Battery cage opponents emboldened by success

From ANIMAL PEOPLE, November 2006:
pass between Humane Society of the U.S.
announcements of progress on behalf of
battery-caged egg-laying hens. In mid-October
2006 two such announcements came just 24 hours
Nineteen years after HSUS upset consumers
and donors with a short-lived “breakfast of
cruelty” campaign against bacon and eggs, a
younger generation of consumers and donors is
responding enthusiastically to a similar message.
About 95% of total U.S. egg production
comes from battery caged hens, but that could
change fast.
Under comparable campaign pressure,
British caged egg producers have already lost 40%
of the market, the research firm Mintel reported
in August 2006 to the Department of the
Environment, Food and Rural Affairs. Demand for
cage-free eggs has increased 31% since 2002,
Mintel found.

The findings were published just as the
British Egg Industry Council asked the European
Parliament to delay implementing the European
Laying Hens Directive 1999, banning the sale of
battery cage-produced eggs in Europe after 2012.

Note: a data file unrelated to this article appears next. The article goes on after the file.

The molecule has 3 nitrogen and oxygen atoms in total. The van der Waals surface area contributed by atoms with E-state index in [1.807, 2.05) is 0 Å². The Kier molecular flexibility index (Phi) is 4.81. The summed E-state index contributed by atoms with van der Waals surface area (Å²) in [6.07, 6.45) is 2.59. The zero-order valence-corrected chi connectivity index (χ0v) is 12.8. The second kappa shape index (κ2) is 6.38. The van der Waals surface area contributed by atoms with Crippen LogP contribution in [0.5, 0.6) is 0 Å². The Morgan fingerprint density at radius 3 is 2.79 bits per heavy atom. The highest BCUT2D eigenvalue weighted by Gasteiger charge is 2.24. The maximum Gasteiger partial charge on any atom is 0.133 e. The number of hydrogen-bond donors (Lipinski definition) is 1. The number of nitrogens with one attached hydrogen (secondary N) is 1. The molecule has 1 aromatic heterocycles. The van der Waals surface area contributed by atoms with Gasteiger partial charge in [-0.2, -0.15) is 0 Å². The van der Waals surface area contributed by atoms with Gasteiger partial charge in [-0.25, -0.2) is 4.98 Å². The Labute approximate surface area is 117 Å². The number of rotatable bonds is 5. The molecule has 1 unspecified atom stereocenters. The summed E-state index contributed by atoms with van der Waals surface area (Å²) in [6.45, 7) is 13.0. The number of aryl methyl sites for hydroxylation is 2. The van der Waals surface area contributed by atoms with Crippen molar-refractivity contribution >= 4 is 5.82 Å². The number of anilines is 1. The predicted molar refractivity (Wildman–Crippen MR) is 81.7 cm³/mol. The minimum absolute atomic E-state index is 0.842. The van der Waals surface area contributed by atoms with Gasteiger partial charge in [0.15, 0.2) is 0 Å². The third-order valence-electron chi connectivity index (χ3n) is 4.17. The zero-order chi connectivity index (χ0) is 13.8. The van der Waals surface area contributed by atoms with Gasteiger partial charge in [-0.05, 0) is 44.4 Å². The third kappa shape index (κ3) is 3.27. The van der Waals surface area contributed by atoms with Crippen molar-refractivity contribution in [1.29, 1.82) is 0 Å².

By then, producers are required to use
larger cages, including perches, a nest, and
litter on the floor. Seemingly small as the
changes are, the British Egg Industry Council
claims they cannot be met without the cost
causing a severe drop in productivity.
A somewhat double-edged example is
reportedly under government investigation in
Australia. “Data suggests that the number of
free-range hens in the country could only produce
about 80% of the eggs that are labeled as such,”
summarized Farmed Animal Watch. “Currently, 15%
of eggs marketed to Australian consumers are
labeled as having come from free-ranging hens.”
Commented Royal SPCA of Australia
president Hugh Wirth, “There is enough
circumstantial evidence to worry everybody,
including the RSPCA, because we have an
accreditation scheme. Our good name is on the
Unclear is whether the issue is simply
that demand for cage-free eggs is rising faster
than the supply, or that the industry is being
intentionally duplicitous instead of replacing
battery cages.
Egg industry analysts believe U.S.